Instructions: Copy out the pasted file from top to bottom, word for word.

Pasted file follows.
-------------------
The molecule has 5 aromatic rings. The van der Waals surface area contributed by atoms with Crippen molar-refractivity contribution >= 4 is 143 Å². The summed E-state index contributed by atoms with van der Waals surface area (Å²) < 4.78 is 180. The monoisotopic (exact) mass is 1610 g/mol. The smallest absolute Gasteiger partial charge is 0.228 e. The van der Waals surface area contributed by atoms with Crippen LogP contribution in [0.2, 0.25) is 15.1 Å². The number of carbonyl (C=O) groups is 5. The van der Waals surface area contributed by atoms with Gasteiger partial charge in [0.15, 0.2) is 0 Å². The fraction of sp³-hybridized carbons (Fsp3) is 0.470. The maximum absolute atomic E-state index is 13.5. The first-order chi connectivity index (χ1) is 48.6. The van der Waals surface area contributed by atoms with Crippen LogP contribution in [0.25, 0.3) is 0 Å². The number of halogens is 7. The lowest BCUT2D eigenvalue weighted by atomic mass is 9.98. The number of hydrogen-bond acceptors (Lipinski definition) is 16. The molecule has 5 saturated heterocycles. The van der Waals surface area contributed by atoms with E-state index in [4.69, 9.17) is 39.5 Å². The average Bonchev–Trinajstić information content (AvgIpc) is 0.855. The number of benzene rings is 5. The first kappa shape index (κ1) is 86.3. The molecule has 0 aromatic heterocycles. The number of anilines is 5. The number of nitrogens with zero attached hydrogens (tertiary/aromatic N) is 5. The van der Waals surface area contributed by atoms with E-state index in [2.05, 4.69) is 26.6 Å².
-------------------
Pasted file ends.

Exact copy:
The molecule has 5 aromatic rings. The van der Waals surface area contributed by atoms with Crippen molar-refractivity contribution >= 4 is 143 Å². The summed E-state index contributed by atoms with van der Waals surface area (Å²) < 4.78 is 180. The monoisotopic (exact) mass is 1610 g/mol. The smallest absolute Gasteiger partial charge is 0.228 e. The van der Waals surface area contributed by atoms with Crippen LogP contribution in [0.2, 0.25) is 15.1 Å². The number of carbonyl (C=O) groups is 5. The van der Waals surface area contributed by atoms with Gasteiger partial charge in [0.15, 0.2) is 0 Å². The fraction of sp³-hybridized carbons (Fsp3) is 0.470. The maximum absolute atomic E-state index is 13.5. The first-order chi connectivity index (χ1) is 48.6. The van der Waals surface area contributed by atoms with Crippen LogP contribution in [0.25, 0.3) is 0 Å². The number of halogens is 7. The lowest BCUT2D eigenvalue weighted by atomic mass is 9.98. The number of hydrogen-bond acceptors (Lipinski definition) is 16. The molecule has 5 saturated heterocycles. The van der Waals surface area contributed by atoms with E-state index in [4.69, 9.17) is 39.5 Å². The average Bonchev–Trinajstić information content (AvgIpc) is 0.855. The number of benzene rings is 5. The first kappa shape index (κ1) is 86.3. The molecule has 0 aromatic heterocycles. The number of anilines is 5. The number of nitrogens with zero attached hydrogens (tertiary/aromatic N) is 5. The van der Waals surface area contributed by atoms with E-state index in [2.05, 4.69) is 26.6 Å².